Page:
You may remember that the last time Anderson tackled a historical drama, it was the laughably garish Steampunk adaptation of The Three Musketeers, a movie set mostly aboard several Jules Verne inspired air ships that was too silly to be taken seriously but not silly enough to be entertaining. This time around, he’s a little more respectful of history, which isn’t to say that Pompeii is a historically accurate representation of the famous city pre-volcano, just that there isn’t anything so obviously goofy as to compare it to, say, Michael Bay’s Pearl Harbor (except perhaps the protagonist’s sudden horse whispering ability). If anything, a few high concept flourishes might have made the movie a little more engaging, considering the whole story is built around a disaster that’s obviously not coming around until the third act. Without succumbing to the excesses of last year’s 47 Ronin, a bit of ambiguous mysticism or anachronistic technology would not have felt entirely inappropriate in this setting, especially given how massive the natural disaster proves to be.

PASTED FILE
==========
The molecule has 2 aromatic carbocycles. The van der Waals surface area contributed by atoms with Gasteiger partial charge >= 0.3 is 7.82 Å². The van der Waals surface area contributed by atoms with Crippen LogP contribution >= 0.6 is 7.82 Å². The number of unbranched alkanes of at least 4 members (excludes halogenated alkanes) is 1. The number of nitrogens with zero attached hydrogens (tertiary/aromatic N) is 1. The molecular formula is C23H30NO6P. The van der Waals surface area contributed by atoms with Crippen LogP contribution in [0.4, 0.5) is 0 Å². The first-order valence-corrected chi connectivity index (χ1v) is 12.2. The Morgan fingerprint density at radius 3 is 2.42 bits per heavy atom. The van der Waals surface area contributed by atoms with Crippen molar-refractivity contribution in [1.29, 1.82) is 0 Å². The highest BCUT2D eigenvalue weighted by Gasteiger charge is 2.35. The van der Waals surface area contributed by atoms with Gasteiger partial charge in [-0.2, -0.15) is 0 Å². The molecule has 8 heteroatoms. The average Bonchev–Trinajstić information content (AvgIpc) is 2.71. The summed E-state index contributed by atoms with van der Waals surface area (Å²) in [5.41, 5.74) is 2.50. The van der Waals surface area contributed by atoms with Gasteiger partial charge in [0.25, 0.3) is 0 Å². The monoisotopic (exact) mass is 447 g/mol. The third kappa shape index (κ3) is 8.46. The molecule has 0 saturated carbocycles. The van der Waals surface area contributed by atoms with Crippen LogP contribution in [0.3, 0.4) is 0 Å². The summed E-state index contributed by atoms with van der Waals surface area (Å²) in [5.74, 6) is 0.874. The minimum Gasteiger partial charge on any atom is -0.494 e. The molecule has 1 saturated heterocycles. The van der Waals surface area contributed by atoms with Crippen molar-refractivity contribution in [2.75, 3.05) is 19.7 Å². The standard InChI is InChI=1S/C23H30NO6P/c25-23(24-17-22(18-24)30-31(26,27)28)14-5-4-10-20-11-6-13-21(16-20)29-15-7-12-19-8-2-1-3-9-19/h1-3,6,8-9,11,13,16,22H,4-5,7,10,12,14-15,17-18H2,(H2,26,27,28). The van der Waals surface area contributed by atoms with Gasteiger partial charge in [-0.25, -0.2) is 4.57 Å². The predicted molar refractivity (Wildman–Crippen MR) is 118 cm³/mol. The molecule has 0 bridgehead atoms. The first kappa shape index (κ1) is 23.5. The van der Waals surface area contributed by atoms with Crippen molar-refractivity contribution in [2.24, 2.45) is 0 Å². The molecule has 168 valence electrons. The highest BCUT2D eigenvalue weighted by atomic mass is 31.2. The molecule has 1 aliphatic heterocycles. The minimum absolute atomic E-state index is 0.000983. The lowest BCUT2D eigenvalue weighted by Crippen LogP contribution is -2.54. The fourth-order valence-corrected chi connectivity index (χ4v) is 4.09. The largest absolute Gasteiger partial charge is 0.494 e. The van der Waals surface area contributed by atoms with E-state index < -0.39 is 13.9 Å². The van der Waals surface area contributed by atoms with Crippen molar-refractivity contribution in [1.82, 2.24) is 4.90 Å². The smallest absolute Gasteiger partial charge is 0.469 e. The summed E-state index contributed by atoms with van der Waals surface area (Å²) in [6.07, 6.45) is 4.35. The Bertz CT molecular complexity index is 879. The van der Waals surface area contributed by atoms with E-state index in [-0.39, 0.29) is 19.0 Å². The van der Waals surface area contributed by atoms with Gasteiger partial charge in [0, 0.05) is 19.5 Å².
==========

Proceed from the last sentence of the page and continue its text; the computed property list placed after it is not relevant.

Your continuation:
Ironically, the least interesting element of Pompeii might actually be the eruption and resulting chaos, if only because the age of CGI has largely neutered this genre of any real impact even as it has revived it for modern audiences. With computers, technically we are able to see more of the carnage in much greater detail which on paper sounds like a good thing, but the trick to disaster movies is being able to feel like you’re right there with the people involved, feeling the tension as they feel it, which is a lot harder to do when they’re not actually there. Of course, the U.S.S. Poseidon wasn’t actually upside down in the middle of the ocean, but it at least looked like a real upside down ship from the inside, enough that you can suspend your disbelief when the water starts flooding in. The destruction of Pompeii is depicted well enough, if a bit perfunctory, but serves more as a backdrop for a chase sequence and final sword fight than an exciting set piece in its own right.
Going back to Titanic, the brilliance of that film was in its use of the disaster movie formula to craft the perfect date movie, with over the top romance in the first half and over the top action in the second. Pompeii attempts to ape that strategy with a similar story of love between social classes threatened by romantic rivals and ultimately interrupted by tragedy, but replaces a lot of the mushy and/or inspirational stuff in between with considerably more sword fighting and punching. In other words, its like Titanic, but pretty much better in every way except for the box office (I’m tempted to say Titanic has the edge in nudity as well, but its Kate Winslet nudity, which doesn’t really count). There, I said it. Paul W.S. Anderson’s Pompeii is better than James Cameron’s Titanic. Choke on it losers.